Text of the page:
The Trauma of Secrecy


Two months ago I based my July blog on Dr. Brene’ Brown’s book Daring Greatly (2012). As is often the case, the authors I read become referral sources for who and what I should be reading professionally, next. That’s exactly what happened when I read Brene’s following paragraph:

“Shame thrives on secret keeping, and when it comes to secrets, there’s some serious science behind the twelve-step program saying, ‘You’re only as sick as your secrets.’ In a pioneering study, psychologist and University of Texas professor James Pennebaker and his colleagues studied what happened when trauma survivors–specifically rape and incest survivors–kept their experiences secret. The research team found that the act of not discussing a traumatic event or confiding it to another person could be more damaging than the actual event. Conversely, when people shared their stories and experiences, their physical health improved, their doctor’s visits decreased, and they showed significant decreases in their stress hormones.”

Note to self: Add James Pennebaker, PhD, Professor of Psychology at the University of Texas at Austin – to reading list. 

I did read Brene’s next paragraph about Dr. Pennebaker’s research before picking up the iPhone to order his book on Amazon:

“Since his early work on the effects of secret keeping, Pennebaker has focused much of his research on the healing power of expressive writing. In his book Writing to Heal (2004), Pennebaker writes, ‘Since the mid-1980s an increasing number of studies have focused on the value of expressive writing as a way to bring about healing. The evidence is mounting that the act of writing about traumatic experience for as little as fifteen or twenty minutes a day for three or four days can produce measurable changes in physical and mental health. Emotional writing can also people’s sleep habits, work efficiency, and how they connect with others.'”

Brene’ adds: “Shame resilience is a practice and like Pennebaker,  I think writing about our shame experiences is an incredibly powerful component of the practice.”

The only–but extremely important–caveat, I would add (with Drs. Pennebaker and Brown’s professional blessings, I’m sure) is that some trauma processing should ONLY be done with a mental health professional. As one reviewer put it: “We have defenses such as repression for good reasons.”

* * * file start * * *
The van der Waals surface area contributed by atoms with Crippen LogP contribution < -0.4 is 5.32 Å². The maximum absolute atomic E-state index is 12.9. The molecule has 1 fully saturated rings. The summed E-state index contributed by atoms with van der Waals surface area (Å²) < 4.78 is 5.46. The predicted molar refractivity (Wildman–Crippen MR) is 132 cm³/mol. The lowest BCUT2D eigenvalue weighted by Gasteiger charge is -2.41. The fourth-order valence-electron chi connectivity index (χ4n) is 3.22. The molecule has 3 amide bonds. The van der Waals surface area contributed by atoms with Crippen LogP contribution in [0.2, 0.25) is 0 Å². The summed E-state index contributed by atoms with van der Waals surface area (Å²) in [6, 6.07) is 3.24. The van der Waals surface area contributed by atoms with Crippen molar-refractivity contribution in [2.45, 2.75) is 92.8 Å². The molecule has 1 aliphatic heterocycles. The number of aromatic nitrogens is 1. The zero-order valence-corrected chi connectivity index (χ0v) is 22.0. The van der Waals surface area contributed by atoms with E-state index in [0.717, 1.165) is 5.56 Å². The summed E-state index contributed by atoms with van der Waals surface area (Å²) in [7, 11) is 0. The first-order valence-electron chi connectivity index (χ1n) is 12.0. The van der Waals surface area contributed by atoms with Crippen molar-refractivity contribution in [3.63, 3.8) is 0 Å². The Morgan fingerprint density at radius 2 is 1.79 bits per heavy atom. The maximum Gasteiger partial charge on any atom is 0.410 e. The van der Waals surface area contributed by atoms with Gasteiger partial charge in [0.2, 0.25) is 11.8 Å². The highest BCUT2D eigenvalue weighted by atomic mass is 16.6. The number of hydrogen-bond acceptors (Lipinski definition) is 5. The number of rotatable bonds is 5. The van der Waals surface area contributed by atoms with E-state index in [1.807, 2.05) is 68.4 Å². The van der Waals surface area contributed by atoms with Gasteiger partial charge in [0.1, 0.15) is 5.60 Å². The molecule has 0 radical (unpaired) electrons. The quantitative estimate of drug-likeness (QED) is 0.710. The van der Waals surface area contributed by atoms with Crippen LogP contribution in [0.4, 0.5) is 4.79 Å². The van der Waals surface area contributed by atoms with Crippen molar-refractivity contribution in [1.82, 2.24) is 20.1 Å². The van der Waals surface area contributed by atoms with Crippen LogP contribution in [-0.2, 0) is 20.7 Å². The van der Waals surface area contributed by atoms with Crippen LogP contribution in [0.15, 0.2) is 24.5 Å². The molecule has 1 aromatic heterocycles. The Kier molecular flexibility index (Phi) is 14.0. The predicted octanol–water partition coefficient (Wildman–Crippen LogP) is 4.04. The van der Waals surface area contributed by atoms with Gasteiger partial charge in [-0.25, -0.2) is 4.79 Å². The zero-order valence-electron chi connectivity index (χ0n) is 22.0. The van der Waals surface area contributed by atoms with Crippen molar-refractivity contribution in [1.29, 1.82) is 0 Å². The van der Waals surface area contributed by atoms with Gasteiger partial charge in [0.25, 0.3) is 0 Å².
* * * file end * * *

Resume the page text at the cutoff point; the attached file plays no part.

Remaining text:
So, I placed my order. Expressive Writing; Words that Heal (2014) is the updated and revised version of Pennebaker’s 2004 edition; co-authored with John Evans, Ed.D. In the preface, Dr. Pennebaker, a “research psychologist” tells how he:

“accidentally discovered the power of writing in an experiment…conducted in the mid-1980s. In the study, people were asked to write for four consecutive days, fifteen minutes per day, about either a traumatic experience or a superficial event. To my surprise, those who wrote about traumas went to the doctor less often in the following months, and many said their writing changed their lives. Ever since then, I’ve been devoted to understanding the mysteries off emotional writing.”

While “emotional writing”(or its oft-used research term, “expressive writing”) is obviously the purport of the research, and Pennebacker’s book, I became intrigued by the additional traumatic impact of secrecy cited earlier by Brene’ Brown. Pennebaker writes:

“When my students and I studied the aftereffects of traumas, we observed the same things (the Adverse Childhood Experiences [ACE] ) researchers did.” (Note: See my July 5, 2015 blog regarding the ACE Study.) Pennebaker continues:

“But we also found something more striking. Having a traumatic experience was certainly bad for people in many ways, but people who had a trauma and kept that traumatic experience secret were much worse off. Not talking to others about a trauma, we learned, placed people at even higher risk for major and minor illness compared to people who did talk about their traumas.

The dangers of keeping secrets were most apparent for major life traumas. In a series of surveys, several hundred college students and people who worked at a large corporation were asked to complete a brief questionnaire about traumas that had occurred earlier in their lives. The respondents were asked if prior to the age of seventeen they had experienced the death of a family member, the divorce of parents, a sexual trauma, physical abuse, or some other event that had ‘changed their personality.’ For each  item, they were also queried as to whether they had talked to anyone in detail about this experience.

First, over half of the people we surveyed reported having experienced a major trauma in their life prior to the age of seventeen (Keep in mind that these were generally middle and upper-middle class students and adults.) Second, the people who had had any kind of major trauma before the age of seventeen went to physicians for illness at twice the rate of people who had not had a trauma. Finally, among those who had traumas, those who kept their traumas secret went to physicians almost forty percent more often than those who openly talked about their traumas.

Later research projects from multiple labs confirmed these results….Not talking about important issues in your life poses a significant health risk.”

Huh. “Not talking about important issues in your life poses a significant health risk.” My brother would agree that we had loving parents. We never doubted our parents’ love for us. Although I can’t speak for my brother, I don’t remember really talking to anyone about the negative effects Mom and Dad’s troubled marriage was having on me. What I do remember, vividly, is being taken to the doctor for what seemed like an inordinate amount of times –  for stomach aches.

Bill Bray, Colorado Springs, CO

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